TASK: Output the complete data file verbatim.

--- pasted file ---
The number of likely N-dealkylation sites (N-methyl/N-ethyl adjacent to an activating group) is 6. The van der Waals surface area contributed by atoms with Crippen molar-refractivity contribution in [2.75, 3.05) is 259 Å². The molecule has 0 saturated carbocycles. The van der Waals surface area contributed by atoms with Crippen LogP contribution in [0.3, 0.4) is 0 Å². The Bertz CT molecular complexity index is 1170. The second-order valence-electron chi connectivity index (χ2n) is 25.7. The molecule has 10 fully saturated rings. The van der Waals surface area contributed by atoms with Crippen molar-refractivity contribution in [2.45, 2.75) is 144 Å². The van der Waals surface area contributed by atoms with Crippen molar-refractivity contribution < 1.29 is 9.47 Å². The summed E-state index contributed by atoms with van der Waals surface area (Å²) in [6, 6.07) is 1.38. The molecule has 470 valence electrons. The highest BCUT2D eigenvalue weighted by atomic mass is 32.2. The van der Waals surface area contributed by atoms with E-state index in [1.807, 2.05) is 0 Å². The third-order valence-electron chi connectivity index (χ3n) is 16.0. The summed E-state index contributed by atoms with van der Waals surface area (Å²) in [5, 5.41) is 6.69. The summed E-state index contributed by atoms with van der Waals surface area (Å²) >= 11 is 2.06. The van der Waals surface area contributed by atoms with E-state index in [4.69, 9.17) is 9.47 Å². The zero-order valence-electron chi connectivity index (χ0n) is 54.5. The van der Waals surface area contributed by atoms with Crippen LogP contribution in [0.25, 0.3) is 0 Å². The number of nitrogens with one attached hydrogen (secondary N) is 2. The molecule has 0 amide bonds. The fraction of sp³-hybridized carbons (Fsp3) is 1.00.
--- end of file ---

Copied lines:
The number of likely N-dealkylation sites (N-methyl/N-ethyl adjacent to an activating group) is 6. The van der Waals surface area contributed by atoms with Crippen molar-refractivity contribution in [2.75, 3.05) is 259 Å². The molecule has 0 saturated carbocycles. The van der Waals surface area contributed by atoms with Crippen LogP contribution in [0.3, 0.4) is 0 Å². The Bertz CT molecular complexity index is 1170. The second-order valence-electron chi connectivity index (χ2n) is 25.7. The molecule has 10 fully saturated rings. The van der Waals surface area contributed by atoms with Crippen molar-refractivity contribution in [2.45, 2.75) is 144 Å². The van der Waals surface area contributed by atoms with Crippen molar-refractivity contribution < 1.29 is 9.47 Å². The summed E-state index contributed by atoms with van der Waals surface area (Å²) in [6, 6.07) is 1.38. The molecule has 470 valence electrons. The highest BCUT2D eigenvalue weighted by atomic mass is 32.2. The van der Waals surface area contributed by atoms with E-state index in [1.807, 2.05) is 0 Å². The third-order valence-electron chi connectivity index (χ3n) is 16.0. The summed E-state index contributed by atoms with van der Waals surface area (Å²) in [5, 5.41) is 6.69. The summed E-state index contributed by atoms with van der Waals surface area (Å²) >= 11 is 2.06. The van der Waals surface area contributed by atoms with E-state index in [4.69, 9.17) is 9.47 Å². The zero-order valence-electron chi connectivity index (χ0n) is 54.5. The van der Waals surface area contributed by atoms with Crippen LogP contribution in [0.25, 0.3) is 0 Å². The number of nitrogens with one attached hydrogen (secondary N) is 2. The molecule has 0 amide bonds. The fraction of sp³-hybridized carbons (Fsp3) is 1.00.